Southern Spotlight: From Hailstorm to Volunteer Issues

James Banahan

James Banahan

Last week, I talked about guarantees. Here’s one: given the humongous hailstorm we endured at the beginning of October, I can guarantee volunteer issues next season.

My philosophy is always to be proactive and preventative, but there’s just not much to be done about it all right now.  It’s wet and any gains you might make are small and probably not worth the work.  Never is there nothing to be done though, and what you can do right now is something—anything—to remind yourself of this issue.  Stick a note on your fridge, program an alert on your phone, write it with a Sharpie on your forehead.  Whatever.  Just do something so that when the time comes to make decisions about your 2015 chemistry and rotation plan, you remember.

An event like our hailstorm and the yield loss it inflicted should have an impact on our future plans.  I recently talked about the challenges of planting continuous beans—our hailstorm adds a new twist (and honestly, provides another knock against such a plan).  Planting beans after beans takes know how and capital even without volunteer issues.  With volunteer issues, it takes additional spraying and eagle eye scouting because those volunteer plants harbor ugly little insects and pathogens.  Not considering this extra wrinkle as you plan could potentially undermine (perhaps in a serious way) otherwise very good plans indeed.

Of course, continuous beans is not the only rotation plan affected by the potential for volunteer issues.  Plans to follow corn with milo become more complicated now as well.  Since Roundup can’t be used to control volunteer corn, you may find yourself waiting out the residual of another product, which makes your planning and good timing very important.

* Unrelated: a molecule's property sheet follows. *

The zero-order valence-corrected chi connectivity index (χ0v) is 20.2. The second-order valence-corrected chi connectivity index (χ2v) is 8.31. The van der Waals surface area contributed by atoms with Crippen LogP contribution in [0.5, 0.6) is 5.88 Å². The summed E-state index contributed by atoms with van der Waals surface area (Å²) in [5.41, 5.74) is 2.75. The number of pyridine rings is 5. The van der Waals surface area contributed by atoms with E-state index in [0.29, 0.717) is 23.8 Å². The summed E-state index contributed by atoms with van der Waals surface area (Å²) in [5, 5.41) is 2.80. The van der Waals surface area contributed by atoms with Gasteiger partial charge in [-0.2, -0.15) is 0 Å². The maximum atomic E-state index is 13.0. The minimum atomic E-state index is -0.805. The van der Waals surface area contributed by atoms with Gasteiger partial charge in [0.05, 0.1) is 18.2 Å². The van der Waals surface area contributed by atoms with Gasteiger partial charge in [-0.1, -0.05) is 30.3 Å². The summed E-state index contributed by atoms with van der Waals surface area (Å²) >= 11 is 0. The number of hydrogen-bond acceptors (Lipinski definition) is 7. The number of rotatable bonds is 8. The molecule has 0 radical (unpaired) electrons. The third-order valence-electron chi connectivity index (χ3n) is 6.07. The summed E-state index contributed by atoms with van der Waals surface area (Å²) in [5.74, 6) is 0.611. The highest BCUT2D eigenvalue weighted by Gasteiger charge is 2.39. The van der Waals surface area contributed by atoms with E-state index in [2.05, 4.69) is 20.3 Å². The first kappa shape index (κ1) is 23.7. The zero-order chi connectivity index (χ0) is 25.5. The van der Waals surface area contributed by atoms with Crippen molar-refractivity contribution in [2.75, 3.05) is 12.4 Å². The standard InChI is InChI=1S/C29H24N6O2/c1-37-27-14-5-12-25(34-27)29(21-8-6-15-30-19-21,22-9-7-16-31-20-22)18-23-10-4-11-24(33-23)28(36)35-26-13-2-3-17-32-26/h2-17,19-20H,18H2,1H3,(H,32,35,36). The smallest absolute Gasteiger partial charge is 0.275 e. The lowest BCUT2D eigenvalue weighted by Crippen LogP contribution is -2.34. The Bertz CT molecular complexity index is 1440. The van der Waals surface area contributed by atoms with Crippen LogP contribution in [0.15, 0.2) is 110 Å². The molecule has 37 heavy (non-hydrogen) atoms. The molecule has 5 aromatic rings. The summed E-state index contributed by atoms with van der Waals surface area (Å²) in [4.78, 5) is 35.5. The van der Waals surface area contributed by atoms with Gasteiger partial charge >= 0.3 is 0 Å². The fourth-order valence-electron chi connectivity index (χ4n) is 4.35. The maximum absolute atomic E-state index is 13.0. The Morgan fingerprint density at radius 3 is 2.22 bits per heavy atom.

If you’re thinking, “Oh pashaw, volunteer issues are cosmetic!”  Think again.  (I know that I’ve already asked you to think twice about this, so if you’re still not convinced, then yes, think a third time.)  I know a guy who knows a guy who knows a guy who didn’t control the volunteer corn in his soybeans fields, believing his volunteer issue to be purely aesthetic.  Until upon sale he was docked for 8% foreign material.  8%.  That’s a little number with a lot to say.  8% is 3.2 bushels per acre in 40 bushel beans.  8% is worth nearly $29 per acre.

That’s a $29 per acre loss for skipping a $5 per acre investment to control volunteer corn.

Some of us suffered some serious yield loss in that hailstorm and while we still might be licking our wounds a bit, neglecting to make the plans and take the actions to prevent volunteer issues next season will cost us even more yield loss.  While we can’t undo the storm and its damage, we can control its lingering effects, and we can halt its negative impact on our yield.  Do something now to remind yourself of it, and pull that note out when it comes time to plan.  You’ll be yield ahead for it.